Ventral Hernia

Symptoms and Treatments of Ventral Hernia


A ventral hernia is an often misdiagnosed condition in which a portion of the abdominal wall has weakened to the point that part of the bowels or intestines are able to poke through. There are many things that can cause a ventral hernia including heavy lifting, pregnancy, excessive coughing and obesity. Depending on the exact location of the hernia, the condition can be quite serious, requiring immediate attention and emergency surgery.

Below are some of the symptoms of a ventral hernia.

Lump

The most obvious symptom of this hernia is a lump that protrudes from the abdomen. It may or may not be painful. In some cases, the lump can be put back into place by pushing on it. Even if that is the case, medical attention is still required.

Abdominal Tenderness

This may be in the same area as the lump, but could be in other parts of the abdomen as well.


Distention in the Abdomen

Abdominal distention describes fluid that accumulates in the abdominal area.

Other symptoms may include vomiting, fever, constipation and increased heart rate.

Of course, many of the above symptoms could be attributable to many conditions. If you are experiencing the symptoms, you should visit your doctor so that a proper diagnosis can be made. If, in fact, you do have a ventral hernia, it will likely be treated in one of the following ways.

Trusses

In some cases, the treatment may involve using a truss in order to correct the weakness that is causing the hernia. While this can provide temporary relief of the symptoms, the only permanent fix is through the use of surgery.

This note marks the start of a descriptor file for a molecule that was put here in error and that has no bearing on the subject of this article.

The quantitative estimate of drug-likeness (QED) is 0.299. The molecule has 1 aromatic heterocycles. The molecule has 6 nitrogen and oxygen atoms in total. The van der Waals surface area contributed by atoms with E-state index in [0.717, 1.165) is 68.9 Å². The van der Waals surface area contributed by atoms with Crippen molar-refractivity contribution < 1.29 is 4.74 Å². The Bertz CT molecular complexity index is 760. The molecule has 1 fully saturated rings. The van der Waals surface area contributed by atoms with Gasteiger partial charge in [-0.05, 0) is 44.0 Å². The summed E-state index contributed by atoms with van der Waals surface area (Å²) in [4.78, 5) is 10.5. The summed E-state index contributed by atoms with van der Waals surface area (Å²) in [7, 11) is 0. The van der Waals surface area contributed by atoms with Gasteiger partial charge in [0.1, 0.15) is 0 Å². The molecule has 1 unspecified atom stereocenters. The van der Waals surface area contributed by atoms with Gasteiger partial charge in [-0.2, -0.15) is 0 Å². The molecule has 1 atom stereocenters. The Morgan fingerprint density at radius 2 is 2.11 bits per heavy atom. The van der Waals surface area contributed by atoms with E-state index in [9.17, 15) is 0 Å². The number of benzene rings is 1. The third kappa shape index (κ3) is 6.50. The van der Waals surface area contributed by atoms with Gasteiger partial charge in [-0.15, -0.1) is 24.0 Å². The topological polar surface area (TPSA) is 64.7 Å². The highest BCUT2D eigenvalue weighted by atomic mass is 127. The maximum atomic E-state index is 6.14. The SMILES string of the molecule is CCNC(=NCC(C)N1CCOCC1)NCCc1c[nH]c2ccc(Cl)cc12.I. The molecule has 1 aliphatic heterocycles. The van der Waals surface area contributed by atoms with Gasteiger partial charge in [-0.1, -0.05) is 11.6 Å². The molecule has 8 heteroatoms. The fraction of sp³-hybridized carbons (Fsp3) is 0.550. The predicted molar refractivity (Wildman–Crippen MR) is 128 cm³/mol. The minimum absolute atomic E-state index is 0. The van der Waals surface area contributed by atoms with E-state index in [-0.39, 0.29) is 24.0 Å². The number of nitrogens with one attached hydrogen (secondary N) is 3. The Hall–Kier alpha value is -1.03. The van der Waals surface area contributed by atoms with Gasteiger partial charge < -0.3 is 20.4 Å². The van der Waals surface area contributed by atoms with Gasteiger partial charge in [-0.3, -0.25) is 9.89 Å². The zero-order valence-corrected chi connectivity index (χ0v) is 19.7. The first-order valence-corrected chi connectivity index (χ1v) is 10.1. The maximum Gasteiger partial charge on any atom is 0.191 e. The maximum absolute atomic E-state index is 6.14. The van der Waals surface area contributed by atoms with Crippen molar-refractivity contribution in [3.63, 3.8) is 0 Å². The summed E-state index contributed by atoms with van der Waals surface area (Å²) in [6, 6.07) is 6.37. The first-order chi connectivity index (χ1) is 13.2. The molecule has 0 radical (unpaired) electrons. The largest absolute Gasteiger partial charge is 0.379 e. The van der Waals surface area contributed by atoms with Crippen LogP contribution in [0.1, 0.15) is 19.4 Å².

Surgery

Surgery to repair a ventral hernia is often done with the use of a laparoscopic procedure. This means less scarring and shorter healing time. Still, this is a fairly important surgery and, since it involves the abdominal area, it is essential that proper rest and care be taken following the surgery.

Some people assume that if they have a lump in their abdomen that it must be a hernia. While a good number of such lumps do, in fact, turn out to be hernias, not all do. There are other possible explanations for such lumps including tumors of enlarged lymph nodes.

What is certain is that it is not normal to have a lump or lumps on your abdomen. For that reason, you should seek medical attention as soon as possible if you notice any lumps.


Only your doctor can correctly diagnose and treat a ventral hernia. If you wait to seek treatment, you risk the chance of complications resulting from the hernia. The sooner you receive treatment, the better.

Some put off visiting the doctor because they fear the surgery that may follow. Keep in mind that, as mentioned above, the surgery, in most cases, can be done with a laparoscopic. While still a major surgery, it is far less invasive that the same type of surgery would have been in times past.

One thing is for sure, the surgery is a much better option than failing to seek treatment for your ventral hernia and then having to live with the complications of that choice.